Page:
Holidays were: Circle 2/2, Stalls 10d. Weeknight prices were:  Torreador Song from Carmen and You Gave Me Your Heart,
          Front Circle 2/-, Back Circle 1/6, Stalls 10d, Children 4d. A  the latter specially written for Blood and Sand.
          box plan of the theatre was maintained at Mr Yeomans’ near-  In a 1924 interview with Everyones, Mr Yeomans stated
          by shop. Fox, Metro and Paramount films would all be shown  that good pictures and pleasing music had proved a more
          at the Westgarth.                                   potent force than vaudeville or other live entertainment at the
            On a less auspicious note, the Public Health Department  Westgarth during its early years. Westgarth’s musical director,
          promptly served notice of required improvements to be com-  Professor Jonathon Morton, was praised by Mr Yeomans for
          plied with by 5 November 1921 in order to avoid prosecution.  his contribution. However, Mr Yeomans did cite two notewor-
          This was followed by further requests concerning ventilation  thy exceptions to this general rule. The live appearance one
          to be implemented by 30 December 1921. Obviously the ubiq-  Saturday evening of one Melbourne’s first beauty contest win-
                                                              ners, Mrs  Tyrrel, saw hundreds of disappointed spectators
          Cinemeccanica projectors with Strong Xenon lamphouses  turned away from a full Westgarth Theatre. Subsequent to this,
          are currently used. Photo: Adrian Maiolla.          Baby Pat, the Empire Baby Winner also proved a great draw-
                                                                 Mr Yeomans was a great proponent of advertising. Lobby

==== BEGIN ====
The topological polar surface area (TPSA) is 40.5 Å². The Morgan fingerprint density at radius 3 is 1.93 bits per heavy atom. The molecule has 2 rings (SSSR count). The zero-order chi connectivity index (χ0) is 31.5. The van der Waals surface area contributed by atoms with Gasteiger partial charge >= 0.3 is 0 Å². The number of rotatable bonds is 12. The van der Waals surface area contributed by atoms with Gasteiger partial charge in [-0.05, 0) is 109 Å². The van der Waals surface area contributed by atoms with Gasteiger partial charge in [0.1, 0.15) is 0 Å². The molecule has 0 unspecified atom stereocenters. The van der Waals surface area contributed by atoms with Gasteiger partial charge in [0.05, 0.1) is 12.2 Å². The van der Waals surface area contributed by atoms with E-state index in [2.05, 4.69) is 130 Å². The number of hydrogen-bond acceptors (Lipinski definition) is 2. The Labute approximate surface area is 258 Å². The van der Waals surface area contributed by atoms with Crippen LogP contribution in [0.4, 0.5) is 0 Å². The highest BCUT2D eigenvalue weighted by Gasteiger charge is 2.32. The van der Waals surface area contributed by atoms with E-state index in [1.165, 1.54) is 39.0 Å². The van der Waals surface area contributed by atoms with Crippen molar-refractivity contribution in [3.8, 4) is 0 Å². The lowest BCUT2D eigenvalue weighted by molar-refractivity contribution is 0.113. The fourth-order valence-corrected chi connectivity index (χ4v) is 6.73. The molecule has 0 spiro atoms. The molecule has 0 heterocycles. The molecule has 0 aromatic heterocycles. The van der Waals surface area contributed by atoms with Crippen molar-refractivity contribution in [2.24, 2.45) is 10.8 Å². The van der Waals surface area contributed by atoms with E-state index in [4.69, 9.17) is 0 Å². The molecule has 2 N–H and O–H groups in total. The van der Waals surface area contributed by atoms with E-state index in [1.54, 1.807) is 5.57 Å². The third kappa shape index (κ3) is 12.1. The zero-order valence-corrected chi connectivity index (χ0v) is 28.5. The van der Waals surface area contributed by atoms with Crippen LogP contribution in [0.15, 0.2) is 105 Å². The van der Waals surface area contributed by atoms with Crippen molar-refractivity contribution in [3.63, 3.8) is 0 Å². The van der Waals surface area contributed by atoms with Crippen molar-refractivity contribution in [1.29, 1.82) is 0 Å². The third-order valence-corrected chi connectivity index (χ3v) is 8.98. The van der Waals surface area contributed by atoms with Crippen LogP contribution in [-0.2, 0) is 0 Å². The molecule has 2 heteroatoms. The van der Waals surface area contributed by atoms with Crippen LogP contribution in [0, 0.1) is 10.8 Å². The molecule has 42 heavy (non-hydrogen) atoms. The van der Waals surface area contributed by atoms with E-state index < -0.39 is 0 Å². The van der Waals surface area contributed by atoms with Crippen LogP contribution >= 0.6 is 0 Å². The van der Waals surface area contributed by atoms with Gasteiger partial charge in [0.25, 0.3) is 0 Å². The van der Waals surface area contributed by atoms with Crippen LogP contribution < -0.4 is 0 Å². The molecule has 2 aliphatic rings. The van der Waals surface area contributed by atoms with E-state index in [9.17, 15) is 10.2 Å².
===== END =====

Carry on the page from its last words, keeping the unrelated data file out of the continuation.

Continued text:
displays at the Westgarth were frequently arranged. Several
                                                              twenty-four sheet boards throughout the locality and Mr
                                                              Yeomans’ own house organ were also utilised as promotional
                                                                 Cinema was thriving. The bar was again raised with the
                                                              opening of the Thornbury Regent on 1 August 1925. The old
                                                              Thornbury Theatre was altered to become a business premis-
                                                              es. Mr  Yeomans pleaded guilty to overcrowding of the
                                                              Westgarth on 25 November 1925 when patrons were found
                                                              standing in the rear cross aisle of the stalls and more than thir-
                                                              ty were seated in portable chairs during the final screening of
                                                              the Australian film Jewelled Nights. A contrite Mr Yeomans
                                                              explained “hundreds were turned away and in a moment of